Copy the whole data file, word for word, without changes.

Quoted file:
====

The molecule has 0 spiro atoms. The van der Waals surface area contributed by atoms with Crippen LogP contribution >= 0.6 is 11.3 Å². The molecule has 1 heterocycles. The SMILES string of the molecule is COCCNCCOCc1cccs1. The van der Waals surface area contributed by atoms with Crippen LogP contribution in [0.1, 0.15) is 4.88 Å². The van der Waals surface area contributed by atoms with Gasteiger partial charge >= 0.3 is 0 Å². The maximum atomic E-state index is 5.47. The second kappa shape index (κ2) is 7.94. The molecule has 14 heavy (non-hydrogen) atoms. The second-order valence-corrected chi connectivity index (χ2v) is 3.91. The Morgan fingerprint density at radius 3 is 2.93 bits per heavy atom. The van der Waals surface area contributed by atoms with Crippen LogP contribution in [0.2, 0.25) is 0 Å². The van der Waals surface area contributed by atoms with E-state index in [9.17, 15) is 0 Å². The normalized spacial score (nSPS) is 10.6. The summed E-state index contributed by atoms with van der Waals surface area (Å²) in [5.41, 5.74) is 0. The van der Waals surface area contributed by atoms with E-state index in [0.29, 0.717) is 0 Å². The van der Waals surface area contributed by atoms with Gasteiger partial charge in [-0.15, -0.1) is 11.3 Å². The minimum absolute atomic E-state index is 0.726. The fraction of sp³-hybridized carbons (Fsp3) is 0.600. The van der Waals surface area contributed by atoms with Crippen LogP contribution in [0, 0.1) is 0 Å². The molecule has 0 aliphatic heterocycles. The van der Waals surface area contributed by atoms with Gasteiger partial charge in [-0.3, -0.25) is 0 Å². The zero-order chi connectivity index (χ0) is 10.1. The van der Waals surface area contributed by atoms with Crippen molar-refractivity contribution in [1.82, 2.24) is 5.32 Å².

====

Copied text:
The molecule has 0 spiro atoms. The van der Waals surface area contributed by atoms with Crippen LogP contribution >= 0.6 is 11.3 Å². The molecule has 1 heterocycles. The SMILES string of the molecule is COCCNCCOCc1cccs1. The van der Waals surface area contributed by atoms with Crippen LogP contribution in [0.1, 0.15) is 4.88 Å². The van der Waals surface area contributed by atoms with Gasteiger partial charge >= 0.3 is 0 Å². The maximum atomic E-state index is 5.47. The second kappa shape index (κ2) is 7.94. The molecule has 14 heavy (non-hydrogen) atoms. The second-order valence-corrected chi connectivity index (χ2v) is 3.91. The Morgan fingerprint density at radius 3 is 2.93 bits per heavy atom. The van der Waals surface area contributed by atoms with Crippen LogP contribution in [0.2, 0.25) is 0 Å². The van der Waals surface area contributed by atoms with E-state index in [9.17, 15) is 0 Å². The normalized spacial score (nSPS) is 10.6. The summed E-state index contributed by atoms with van der Waals surface area (Å²) in [5.41, 5.74) is 0. The van der Waals surface area contributed by atoms with E-state index in [0.29, 0.717) is 0 Å². The van der Waals surface area contributed by atoms with Gasteiger partial charge in [-0.15, -0.1) is 11.3 Å². The minimum absolute atomic E-state index is 0.726. The fraction of sp³-hybridized carbons (Fsp3) is 0.600. The van der Waals surface area contributed by atoms with Crippen LogP contribution in [0, 0.1) is 0 Å². The molecule has 0 aliphatic heterocycles. The van der Waals surface area contributed by atoms with Gasteiger partial charge in [-0.3, -0.25) is 0 Å². The zero-order chi connectivity index (χ0) is 10.1. The van der Waals surface area contributed by atoms with Crippen molar-refractivity contribution in [1.82, 2.24) is 5.32 Å².